Film Review: No


Pablo Larraín’s No is a thoroughly engaging drama that attempts a sense of verisimilitude throughout.

In 1988, Chile’s military dictator Augusto Pinochet calls for a referendum to decide whether he would continue his rule. Leaders of the opposition ask advertising executive René Saavedra to head their ‘No’ campaign. Under the scrutiny of Pinochet’s watchmen, Saavedra attempts to pull off a successful campaign…

With No, Pablo Larraín tells the story of the Chilean national plebiscite of 1988 dominantly through a personal tale. Saavedra is an interesting protagonist to view events through. He strikes something of a balance in terms of outlook compared to other characters in the film. The sense of ambivalence at the end of No is striking.

Larraín’s film is based on real events, and the director tries to keep true to this. Real footage from the time of the plebiscite is interspersed with filmed scenes. The look of the film gives a particular quality which is in keeping with the late 1980s setting. The camera work is fluid, giving the impression of a documentary rather than a fictional drama.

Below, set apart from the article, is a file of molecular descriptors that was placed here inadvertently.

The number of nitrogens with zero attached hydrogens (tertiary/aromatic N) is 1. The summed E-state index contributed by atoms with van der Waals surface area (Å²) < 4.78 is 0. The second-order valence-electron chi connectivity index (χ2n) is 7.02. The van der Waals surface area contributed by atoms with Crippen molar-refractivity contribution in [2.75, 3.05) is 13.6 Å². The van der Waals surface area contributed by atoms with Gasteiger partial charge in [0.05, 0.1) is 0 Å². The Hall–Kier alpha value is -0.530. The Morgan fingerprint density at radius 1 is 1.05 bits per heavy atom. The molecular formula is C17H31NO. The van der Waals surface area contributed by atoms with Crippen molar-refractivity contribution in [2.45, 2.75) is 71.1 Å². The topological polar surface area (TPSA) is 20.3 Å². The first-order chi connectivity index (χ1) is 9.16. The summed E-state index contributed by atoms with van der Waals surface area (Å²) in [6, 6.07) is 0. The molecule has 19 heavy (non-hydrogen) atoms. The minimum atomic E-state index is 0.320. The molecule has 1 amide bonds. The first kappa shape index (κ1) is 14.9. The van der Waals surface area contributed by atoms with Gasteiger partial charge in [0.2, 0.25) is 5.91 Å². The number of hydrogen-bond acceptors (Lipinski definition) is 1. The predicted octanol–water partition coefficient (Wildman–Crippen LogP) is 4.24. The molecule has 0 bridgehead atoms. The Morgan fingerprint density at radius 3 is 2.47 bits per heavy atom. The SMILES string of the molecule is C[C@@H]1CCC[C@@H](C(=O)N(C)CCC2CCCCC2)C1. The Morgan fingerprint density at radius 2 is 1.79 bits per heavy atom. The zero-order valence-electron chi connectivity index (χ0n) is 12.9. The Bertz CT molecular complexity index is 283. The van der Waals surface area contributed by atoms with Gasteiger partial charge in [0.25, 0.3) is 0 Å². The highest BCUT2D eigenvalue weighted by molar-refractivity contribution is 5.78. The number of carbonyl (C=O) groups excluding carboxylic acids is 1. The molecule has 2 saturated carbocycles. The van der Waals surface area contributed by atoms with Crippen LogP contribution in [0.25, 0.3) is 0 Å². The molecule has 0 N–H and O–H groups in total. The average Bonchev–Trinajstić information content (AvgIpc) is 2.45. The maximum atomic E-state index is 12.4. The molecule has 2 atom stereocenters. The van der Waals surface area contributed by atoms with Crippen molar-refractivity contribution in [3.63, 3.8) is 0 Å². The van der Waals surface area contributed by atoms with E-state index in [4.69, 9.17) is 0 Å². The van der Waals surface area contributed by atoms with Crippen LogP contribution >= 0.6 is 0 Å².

The period setting is further heightened by the styling. The 1988 setting is unmistakable in terms of clothes, products and advertising. It was particularly important that the filmmakers got this aspect correct, with the focus on a television advertising campaign. Gael García Bernal delivers an able performance as protagonist Saavedra. The supporting is also good.

No slacks in pace on the rare occasion, but overall is a worthwhile and rewarding watch.